The Death Penalty

December 5, 2010

The death penalty debate is far from over in Connecticut and, considering the gravity of the issue, I am not certain that we as a society should ever stop considering the arguments for and against legally killing even the most depraved convicted criminals.

However, while I believe in the value of periodically reviewing and debating the laws and issues that are most important to all of us, I want to go on record again as supporting the state’s death penalty law. In 2009, I voted against legislation to abolish the death penalty in Connecticut – and was relieved when Governor M. Jodi Rell vetoed the bill.

It is quite possible that the General Assembly will take up the issue again as Governor-elect Dannel Malloy has expressed his opposition to the death penalty. If the Governor-elect’s position leads to a new proposal to abolish Connecticut’s death penalty, I will look forward to participating in a spirited debate on the floor of the State Senate. But, in the end, I will vote against abolishing the death penalty and I fervently hope that any attempt to pass such a law will fail.

In my opinion, Governor Rell made an excellent argument in favor of our capital punishment law when explaining her veto of the 2009 legislation. In her veto message, she wrote: “As I have stated previously, I understand and sympathize with the anguish and pain of those families who have lost a loved one due to a cruel and heinous crime. These are crimes forever embedded in our minds, haunting us long after they have been committed. They cause us to lose our innocence relative to the world around us. The death penalty is, and ought to be, reserved for those who have committed crimes that are revolting to our humanity and civilized society.”

Keep in mind that killing someone in Connecticut does not automatically expose someone to even the possibility of capital punishment. Certain conditions clearly spelled out in state law must be met before someone can be charged with a capital felony such as: murdering someone on the job in law enforcement, or a related field; murdering for, or hiring someone to murder for, pay; murdering in the commission of a felony; murdering while sentenced to life imprisonment; murdering the victim of a kidnapping he, or she, committed; murdering while committing first degree sexual assault; murdering two or more people at the same time; murdering someone younger than 16; or murdering someone after having been previously convicted of intentional murder, or murder during the commission of a felony.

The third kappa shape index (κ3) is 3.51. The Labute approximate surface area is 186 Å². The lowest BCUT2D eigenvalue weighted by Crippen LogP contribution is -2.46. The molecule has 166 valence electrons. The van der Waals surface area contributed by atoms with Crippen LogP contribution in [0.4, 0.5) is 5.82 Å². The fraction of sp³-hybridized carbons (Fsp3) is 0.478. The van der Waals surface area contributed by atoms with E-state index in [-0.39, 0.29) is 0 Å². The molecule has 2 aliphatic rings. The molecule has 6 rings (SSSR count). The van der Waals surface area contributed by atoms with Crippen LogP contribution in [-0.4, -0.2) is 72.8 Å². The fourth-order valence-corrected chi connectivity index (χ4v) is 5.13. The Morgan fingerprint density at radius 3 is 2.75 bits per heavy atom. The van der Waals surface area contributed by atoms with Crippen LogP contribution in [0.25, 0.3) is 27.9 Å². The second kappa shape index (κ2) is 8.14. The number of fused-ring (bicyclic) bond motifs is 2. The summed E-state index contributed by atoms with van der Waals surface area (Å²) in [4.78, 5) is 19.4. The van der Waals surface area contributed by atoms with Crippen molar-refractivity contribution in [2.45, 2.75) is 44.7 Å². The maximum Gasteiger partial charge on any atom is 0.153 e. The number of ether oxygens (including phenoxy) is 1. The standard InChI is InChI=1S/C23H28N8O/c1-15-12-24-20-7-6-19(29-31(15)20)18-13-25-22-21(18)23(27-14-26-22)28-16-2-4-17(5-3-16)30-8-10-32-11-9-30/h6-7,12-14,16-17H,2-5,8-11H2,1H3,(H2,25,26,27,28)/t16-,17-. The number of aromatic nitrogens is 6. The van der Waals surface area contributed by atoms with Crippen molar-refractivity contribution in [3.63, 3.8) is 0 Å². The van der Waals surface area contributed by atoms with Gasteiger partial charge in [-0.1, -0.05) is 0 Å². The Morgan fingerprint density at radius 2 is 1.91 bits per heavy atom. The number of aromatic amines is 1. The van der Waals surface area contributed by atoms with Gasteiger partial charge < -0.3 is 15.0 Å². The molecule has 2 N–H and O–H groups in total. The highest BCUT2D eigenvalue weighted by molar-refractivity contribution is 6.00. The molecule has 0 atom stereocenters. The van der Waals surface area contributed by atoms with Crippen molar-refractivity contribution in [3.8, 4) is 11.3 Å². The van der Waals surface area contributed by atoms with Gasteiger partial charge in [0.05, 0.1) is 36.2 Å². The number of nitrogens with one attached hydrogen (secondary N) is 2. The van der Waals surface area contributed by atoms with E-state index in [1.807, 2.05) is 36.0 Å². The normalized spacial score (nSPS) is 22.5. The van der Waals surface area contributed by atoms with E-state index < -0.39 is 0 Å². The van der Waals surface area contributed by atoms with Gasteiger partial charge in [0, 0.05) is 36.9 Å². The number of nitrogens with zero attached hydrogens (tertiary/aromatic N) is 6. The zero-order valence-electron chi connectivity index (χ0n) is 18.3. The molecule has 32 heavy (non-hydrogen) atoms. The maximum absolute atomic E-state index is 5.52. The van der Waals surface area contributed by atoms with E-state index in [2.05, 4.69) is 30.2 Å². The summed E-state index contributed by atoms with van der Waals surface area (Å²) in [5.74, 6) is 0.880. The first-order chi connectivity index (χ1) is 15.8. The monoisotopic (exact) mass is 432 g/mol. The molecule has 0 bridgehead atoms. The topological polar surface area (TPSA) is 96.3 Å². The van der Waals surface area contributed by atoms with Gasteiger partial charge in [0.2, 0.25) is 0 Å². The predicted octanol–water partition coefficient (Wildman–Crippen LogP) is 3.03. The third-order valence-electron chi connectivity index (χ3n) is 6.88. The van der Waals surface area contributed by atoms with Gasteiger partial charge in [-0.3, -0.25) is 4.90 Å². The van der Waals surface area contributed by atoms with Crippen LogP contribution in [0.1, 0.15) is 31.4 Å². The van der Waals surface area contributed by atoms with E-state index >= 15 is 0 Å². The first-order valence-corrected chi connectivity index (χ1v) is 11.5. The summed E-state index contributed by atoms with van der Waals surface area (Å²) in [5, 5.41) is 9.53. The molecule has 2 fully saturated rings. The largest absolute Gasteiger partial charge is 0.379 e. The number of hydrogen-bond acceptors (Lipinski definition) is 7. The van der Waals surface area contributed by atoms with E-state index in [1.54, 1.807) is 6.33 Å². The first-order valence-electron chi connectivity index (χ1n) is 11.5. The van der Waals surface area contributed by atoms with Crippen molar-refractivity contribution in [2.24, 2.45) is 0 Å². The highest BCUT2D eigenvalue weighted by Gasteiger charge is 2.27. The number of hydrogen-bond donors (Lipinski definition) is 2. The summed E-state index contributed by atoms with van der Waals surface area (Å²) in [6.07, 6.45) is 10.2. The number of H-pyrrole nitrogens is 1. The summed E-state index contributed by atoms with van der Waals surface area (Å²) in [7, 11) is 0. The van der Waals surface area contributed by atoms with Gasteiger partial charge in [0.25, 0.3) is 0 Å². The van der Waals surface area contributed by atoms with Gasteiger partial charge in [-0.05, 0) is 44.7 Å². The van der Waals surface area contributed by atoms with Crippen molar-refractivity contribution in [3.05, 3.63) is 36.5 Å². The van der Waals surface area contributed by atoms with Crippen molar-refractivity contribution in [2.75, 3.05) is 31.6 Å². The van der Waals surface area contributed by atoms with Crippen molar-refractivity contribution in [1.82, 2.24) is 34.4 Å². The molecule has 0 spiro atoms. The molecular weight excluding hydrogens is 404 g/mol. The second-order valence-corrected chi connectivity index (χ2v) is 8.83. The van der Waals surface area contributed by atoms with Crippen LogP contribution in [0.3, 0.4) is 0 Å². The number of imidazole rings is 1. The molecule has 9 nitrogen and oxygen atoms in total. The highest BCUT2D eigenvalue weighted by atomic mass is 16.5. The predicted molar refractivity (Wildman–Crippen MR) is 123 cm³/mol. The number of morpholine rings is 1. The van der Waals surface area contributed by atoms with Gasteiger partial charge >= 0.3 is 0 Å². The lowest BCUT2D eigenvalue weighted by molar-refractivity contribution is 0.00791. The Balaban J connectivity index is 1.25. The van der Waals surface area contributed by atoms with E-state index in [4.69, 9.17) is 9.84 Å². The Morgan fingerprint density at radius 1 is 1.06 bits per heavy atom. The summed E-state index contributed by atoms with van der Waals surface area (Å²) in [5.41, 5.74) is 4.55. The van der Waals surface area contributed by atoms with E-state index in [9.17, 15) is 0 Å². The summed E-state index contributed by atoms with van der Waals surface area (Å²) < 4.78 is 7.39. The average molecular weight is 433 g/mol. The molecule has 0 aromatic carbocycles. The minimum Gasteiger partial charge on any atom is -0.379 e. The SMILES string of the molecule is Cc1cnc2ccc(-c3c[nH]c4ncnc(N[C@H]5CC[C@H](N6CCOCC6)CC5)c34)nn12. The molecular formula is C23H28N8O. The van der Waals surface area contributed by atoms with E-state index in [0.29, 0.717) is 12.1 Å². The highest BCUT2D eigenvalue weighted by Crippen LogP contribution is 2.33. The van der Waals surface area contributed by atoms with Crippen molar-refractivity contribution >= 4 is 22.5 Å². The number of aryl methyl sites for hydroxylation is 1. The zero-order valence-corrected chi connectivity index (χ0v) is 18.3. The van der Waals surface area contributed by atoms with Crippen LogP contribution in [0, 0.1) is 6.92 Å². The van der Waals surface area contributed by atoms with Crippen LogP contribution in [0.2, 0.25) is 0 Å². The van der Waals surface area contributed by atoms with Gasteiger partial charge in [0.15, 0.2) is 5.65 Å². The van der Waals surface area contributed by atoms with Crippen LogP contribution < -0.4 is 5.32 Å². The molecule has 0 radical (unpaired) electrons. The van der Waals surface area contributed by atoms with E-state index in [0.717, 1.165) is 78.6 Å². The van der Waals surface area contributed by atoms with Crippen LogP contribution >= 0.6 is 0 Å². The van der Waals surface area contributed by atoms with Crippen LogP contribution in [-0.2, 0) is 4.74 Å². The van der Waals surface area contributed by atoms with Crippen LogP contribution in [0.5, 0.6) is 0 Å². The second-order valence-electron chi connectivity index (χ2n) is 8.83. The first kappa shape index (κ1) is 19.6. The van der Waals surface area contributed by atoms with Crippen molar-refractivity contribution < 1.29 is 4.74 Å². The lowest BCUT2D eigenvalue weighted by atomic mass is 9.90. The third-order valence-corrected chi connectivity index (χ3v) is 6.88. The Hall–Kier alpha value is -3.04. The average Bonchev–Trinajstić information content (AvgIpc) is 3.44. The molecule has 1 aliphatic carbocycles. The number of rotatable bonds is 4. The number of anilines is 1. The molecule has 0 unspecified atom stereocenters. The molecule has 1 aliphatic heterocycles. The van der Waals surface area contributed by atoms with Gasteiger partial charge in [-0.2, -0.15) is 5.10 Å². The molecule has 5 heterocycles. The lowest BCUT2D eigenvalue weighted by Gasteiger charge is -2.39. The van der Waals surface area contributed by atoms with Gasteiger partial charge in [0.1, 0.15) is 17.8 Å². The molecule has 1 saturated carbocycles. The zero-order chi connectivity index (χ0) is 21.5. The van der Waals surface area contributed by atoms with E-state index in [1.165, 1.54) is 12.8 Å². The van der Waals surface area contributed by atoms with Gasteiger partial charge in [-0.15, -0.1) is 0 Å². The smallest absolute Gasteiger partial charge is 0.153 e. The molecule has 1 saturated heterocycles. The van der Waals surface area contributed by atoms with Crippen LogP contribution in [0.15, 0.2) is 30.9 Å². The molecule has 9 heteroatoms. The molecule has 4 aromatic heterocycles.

Furthermore, even being convicted of these crimes does not automatically lead to a death sentence. Once someone is found guilty of a capital felony, the judge or jury must weigh mitigating and aggravating factors during a separate hearing to determine whether the defendant is sentenced to death or life in prison without the possibility of parole. Aggravating factors, including that the offense was committed in an especially heinous, cruel or depraved manner, are spelled out in law. Mitigating factors concern the defendant’s character, background or history, or the nature and circumstances of the crime. Our capital felony law spells out five conditions under which the death penalty cannot be imposed, including being younger than 18 at the time of the crime, or being mentally retarded at the time of the crime. Finally, any sentence of death is subject to automatic appeal.

In Connecticut, the death penalty is imposed rarely and carried out even more rarely. When convicted serial killer Michael Ross was executed in 2005 it was the first death sentence carried out in Connecticut since 1960. No one has been executed here since, and the crimes committed by some of the nine people currently on Connecticut’s death row date back to the 1980s.

It is not surprising that capital punishment is very much on the minds of Connecticut citizens right now. A jury just found that Steven Hayes should be sentenced to death for his involvement in the horrific Cheshire home invasion that left a mother and her daughters dead. The other man charged, Joshua Komisarjevsky, will be tried next year. As that trial gets underway, law abiding citizens will debate the pros and cons of capital punishment in their living rooms and, possibly, at the State Capitol. With that in mind, I wanted to take this opportunity to explain my position on this extremely important issue.

I believe that society has the right to legally put to death those who kill in a particularly cruel and heinous manner. I believe that such a law must be clear, fair and include safeguards. While I would consider proposals intended to improve our state law, I would oppose proposals to abolish it. As always I welcome the opportunity to speak with you regarding the important issues facing our state. I can be reached at my legislative office at 1-800-8423-1421, or via e-mail. I look forward to hearing from you.